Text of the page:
The laparoscopic technique benefits patients in a big way. Major surgery becomes an outpatient procedure, and months of recuperation become days of moderately restricted activity. Patients return to work sooner, and the costs of their illnesses are lower.
 For example, hysterectomy once meant an average four to five day hospitalization and a six-week period of disability for the patient. Now thanks to laparoscopic surgery, patients leave the hospital within 24 hours and resume normal activity in about two weeks.
 As a specialist in major operative laparoscopy, Sharpe is one of a growing number of physicians nationwide to perform a total hysterectomy making use of laparoscopic techniques and the Harmonic Scalpel. The effective cutting and coagulating qualities of the new instrument are a strong complement to Sharpe's laparoscopic surgical and suturing skill.
 According to Sharpe, "The surgeon has improved control with the Harmonic Scalpel because only minimal force needs to be applied with it to cut tissue. The coagulation effect of the Harmonic Scalpel minimizes bleeding and improves surgical visualization. There is minimal generation of smoke or vapor during cutting, again improving the surgeon's view of the operative field. With an enhanced view of a clean surgical field, the surgeon is able to complete operations with less tissue manipulation and, therefore, less post-operative pain for the patient.
 "From the first moment of my exposure to the Harmonic Scalpel, I was both intrigued by its mode of action and confident that it would contribute significantly to my surgical practice. Happily the instrument has performed just as I expected it would."
 This should come as no small compliment from this would-be engineer who has designed his own set of surgical instruments. He is now traveling around the country teaching other physicians to perform hysterectomy and other major surgeries by laparoscopy technique. "My colleagues appear to be intrigued by the Harmonic Scalpel," summarizes Sharpe. He said he expects the new instrument will have wide potential beyond its current general surgical and gynecological applications, including urology, orthopaedics and possibly dermatological procedures.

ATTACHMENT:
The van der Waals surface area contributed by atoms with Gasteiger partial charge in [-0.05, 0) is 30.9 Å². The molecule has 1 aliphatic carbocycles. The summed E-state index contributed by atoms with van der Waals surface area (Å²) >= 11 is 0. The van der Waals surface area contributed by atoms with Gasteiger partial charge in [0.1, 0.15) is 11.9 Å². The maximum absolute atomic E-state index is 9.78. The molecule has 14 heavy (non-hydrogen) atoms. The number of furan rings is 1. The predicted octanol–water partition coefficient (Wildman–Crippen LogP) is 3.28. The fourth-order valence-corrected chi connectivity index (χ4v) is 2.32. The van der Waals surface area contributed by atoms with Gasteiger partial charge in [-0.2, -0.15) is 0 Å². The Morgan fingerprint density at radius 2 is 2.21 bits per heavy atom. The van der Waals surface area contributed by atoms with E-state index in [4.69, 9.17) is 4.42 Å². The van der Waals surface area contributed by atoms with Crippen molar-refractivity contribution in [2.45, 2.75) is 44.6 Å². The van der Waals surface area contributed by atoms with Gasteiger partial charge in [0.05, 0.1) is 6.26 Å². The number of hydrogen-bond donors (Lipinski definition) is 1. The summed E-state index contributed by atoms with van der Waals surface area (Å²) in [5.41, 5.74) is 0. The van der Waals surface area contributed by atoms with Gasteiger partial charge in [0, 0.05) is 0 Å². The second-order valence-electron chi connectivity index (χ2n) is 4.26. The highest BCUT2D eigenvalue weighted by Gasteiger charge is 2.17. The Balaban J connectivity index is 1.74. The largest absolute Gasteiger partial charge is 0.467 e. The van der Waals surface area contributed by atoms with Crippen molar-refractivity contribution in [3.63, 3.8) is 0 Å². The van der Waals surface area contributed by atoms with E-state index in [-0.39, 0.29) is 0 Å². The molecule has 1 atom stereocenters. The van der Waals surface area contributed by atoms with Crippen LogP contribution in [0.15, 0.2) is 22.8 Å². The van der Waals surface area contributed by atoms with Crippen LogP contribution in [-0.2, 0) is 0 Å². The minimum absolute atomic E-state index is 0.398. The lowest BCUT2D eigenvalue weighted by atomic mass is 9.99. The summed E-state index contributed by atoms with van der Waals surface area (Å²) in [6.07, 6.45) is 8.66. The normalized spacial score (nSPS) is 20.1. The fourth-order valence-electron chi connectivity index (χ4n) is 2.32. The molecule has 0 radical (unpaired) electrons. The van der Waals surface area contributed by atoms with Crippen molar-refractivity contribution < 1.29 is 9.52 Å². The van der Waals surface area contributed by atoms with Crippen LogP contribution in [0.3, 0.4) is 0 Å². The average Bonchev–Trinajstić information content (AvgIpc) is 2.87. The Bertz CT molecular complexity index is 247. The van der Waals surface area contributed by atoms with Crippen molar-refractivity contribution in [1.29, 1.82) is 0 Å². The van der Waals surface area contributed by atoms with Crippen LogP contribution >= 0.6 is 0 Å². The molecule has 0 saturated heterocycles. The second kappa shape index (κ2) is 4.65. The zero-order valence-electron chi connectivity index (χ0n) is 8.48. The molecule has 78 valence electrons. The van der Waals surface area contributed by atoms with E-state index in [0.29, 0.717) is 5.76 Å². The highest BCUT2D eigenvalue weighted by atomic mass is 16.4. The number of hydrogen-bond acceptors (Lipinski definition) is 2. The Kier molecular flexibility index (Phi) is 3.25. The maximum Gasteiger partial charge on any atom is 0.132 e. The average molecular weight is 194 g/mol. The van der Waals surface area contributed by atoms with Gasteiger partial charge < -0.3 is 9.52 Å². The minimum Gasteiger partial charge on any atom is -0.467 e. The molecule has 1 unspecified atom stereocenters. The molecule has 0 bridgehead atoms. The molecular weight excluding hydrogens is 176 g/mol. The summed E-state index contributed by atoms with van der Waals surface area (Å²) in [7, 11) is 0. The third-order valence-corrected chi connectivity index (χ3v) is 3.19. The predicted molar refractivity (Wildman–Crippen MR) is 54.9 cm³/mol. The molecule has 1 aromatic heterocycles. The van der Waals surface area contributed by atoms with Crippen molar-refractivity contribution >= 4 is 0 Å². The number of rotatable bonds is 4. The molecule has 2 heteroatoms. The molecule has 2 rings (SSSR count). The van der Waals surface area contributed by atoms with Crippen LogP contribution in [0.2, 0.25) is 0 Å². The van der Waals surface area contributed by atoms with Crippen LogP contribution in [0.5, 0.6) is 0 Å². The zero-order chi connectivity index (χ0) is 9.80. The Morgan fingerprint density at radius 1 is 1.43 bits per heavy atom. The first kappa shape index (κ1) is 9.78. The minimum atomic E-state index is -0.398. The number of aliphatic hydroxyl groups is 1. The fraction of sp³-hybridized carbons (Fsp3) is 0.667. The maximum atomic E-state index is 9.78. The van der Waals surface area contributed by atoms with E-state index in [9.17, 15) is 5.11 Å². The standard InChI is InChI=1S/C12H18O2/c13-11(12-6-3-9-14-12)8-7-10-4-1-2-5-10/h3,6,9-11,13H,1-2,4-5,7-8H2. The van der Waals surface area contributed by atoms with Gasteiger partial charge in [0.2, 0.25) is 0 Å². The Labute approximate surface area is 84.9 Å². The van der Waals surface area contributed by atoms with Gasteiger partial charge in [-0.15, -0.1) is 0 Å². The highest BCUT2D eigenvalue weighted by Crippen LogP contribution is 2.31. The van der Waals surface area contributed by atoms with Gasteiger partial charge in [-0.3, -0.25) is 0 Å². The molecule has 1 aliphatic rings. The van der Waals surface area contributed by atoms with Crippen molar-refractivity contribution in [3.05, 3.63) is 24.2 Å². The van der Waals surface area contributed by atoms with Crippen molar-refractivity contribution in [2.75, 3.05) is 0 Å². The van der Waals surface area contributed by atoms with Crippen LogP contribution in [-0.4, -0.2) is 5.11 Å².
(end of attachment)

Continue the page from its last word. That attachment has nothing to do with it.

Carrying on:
Developed and manufactured by the Smithfield, R.I. firm, UltraCision, Inc., the Harmonic Scalpel was first approved by the FDA for traditional surgery in November 1990 and for laparoscopic surgery in June 1991. It was tested in leading medical centers throughout the country and then launched into the worldwide marketplace in early 1992. Since that time, it has become the instrument of choice for a growing number of general and gynecological laparoscopic surgeons around the globe.
 -0- 4/23/93
 /CONTACT: Leslie Sharpe, M.D., Fairview EndoSurgery Center, 612-672-2930; May Kernan, Potter-Hazelhurst Public Relations for UltraCision, 401-885-4300/


CO: UltraCision ST: Minnesota, Rhode Island IN: MTC SU: PDT

CH -- NE002 -- 9956 04/23/93 10:26 EDT
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Date:Apr 23, 1993